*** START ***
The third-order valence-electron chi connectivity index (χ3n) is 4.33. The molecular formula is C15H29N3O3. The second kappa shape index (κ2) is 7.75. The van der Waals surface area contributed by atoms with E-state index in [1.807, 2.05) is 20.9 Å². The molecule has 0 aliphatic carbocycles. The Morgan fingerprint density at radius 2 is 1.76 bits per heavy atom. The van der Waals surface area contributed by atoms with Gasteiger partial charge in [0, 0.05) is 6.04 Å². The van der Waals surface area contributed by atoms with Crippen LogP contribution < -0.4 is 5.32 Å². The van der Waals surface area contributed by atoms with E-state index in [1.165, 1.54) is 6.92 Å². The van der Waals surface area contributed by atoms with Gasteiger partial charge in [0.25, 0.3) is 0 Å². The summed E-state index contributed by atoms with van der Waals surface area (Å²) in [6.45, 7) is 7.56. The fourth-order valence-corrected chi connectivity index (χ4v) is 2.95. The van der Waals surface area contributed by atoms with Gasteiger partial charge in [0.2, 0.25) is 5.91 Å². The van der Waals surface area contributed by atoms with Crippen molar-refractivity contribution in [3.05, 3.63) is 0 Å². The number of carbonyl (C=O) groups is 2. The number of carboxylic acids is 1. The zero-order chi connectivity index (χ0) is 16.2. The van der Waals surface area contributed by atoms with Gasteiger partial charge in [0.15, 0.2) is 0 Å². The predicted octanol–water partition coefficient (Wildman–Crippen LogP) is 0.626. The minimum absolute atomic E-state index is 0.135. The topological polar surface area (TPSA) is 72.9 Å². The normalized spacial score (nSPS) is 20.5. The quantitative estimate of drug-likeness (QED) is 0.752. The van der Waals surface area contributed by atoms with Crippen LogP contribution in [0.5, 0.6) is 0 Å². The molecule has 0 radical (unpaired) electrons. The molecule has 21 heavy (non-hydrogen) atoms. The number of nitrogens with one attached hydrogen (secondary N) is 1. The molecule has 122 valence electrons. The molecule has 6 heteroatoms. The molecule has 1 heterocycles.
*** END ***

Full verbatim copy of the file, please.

The third-order valence-electron chi connectivity index (χ3n) is 4.33. The molecular formula is C15H29N3O3. The second kappa shape index (κ2) is 7.75. The van der Waals surface area contributed by atoms with E-state index in [1.807, 2.05) is 20.9 Å². The molecule has 0 aliphatic carbocycles. The Morgan fingerprint density at radius 2 is 1.76 bits per heavy atom. The van der Waals surface area contributed by atoms with Gasteiger partial charge in [0, 0.05) is 6.04 Å². The van der Waals surface area contributed by atoms with Crippen LogP contribution < -0.4 is 5.32 Å². The van der Waals surface area contributed by atoms with E-state index in [1.165, 1.54) is 6.92 Å². The van der Waals surface area contributed by atoms with Gasteiger partial charge in [0.25, 0.3) is 0 Å². The summed E-state index contributed by atoms with van der Waals surface area (Å²) in [6.45, 7) is 7.56. The fourth-order valence-corrected chi connectivity index (χ4v) is 2.95. The van der Waals surface area contributed by atoms with Gasteiger partial charge in [0.2, 0.25) is 5.91 Å². The van der Waals surface area contributed by atoms with Crippen molar-refractivity contribution in [3.05, 3.63) is 0 Å². The number of carbonyl (C=O) groups is 2. The number of carboxylic acids is 1. The zero-order chi connectivity index (χ0) is 16.2. The van der Waals surface area contributed by atoms with Gasteiger partial charge in [0.15, 0.2) is 0 Å². The predicted octanol–water partition coefficient (Wildman–Crippen LogP) is 0.626. The minimum absolute atomic E-state index is 0.135. The topological polar surface area (TPSA) is 72.9 Å². The normalized spacial score (nSPS) is 20.5. The quantitative estimate of drug-likeness (QED) is 0.752. The van der Waals surface area contributed by atoms with Crippen LogP contribution in [0.5, 0.6) is 0 Å². The molecule has 0 radical (unpaired) electrons. The molecule has 21 heavy (non-hydrogen) atoms. The number of nitrogens with one attached hydrogen (secondary N) is 1. The molecule has 122 valence electrons. The molecule has 6 heteroatoms. The molecule has 1 heterocycles.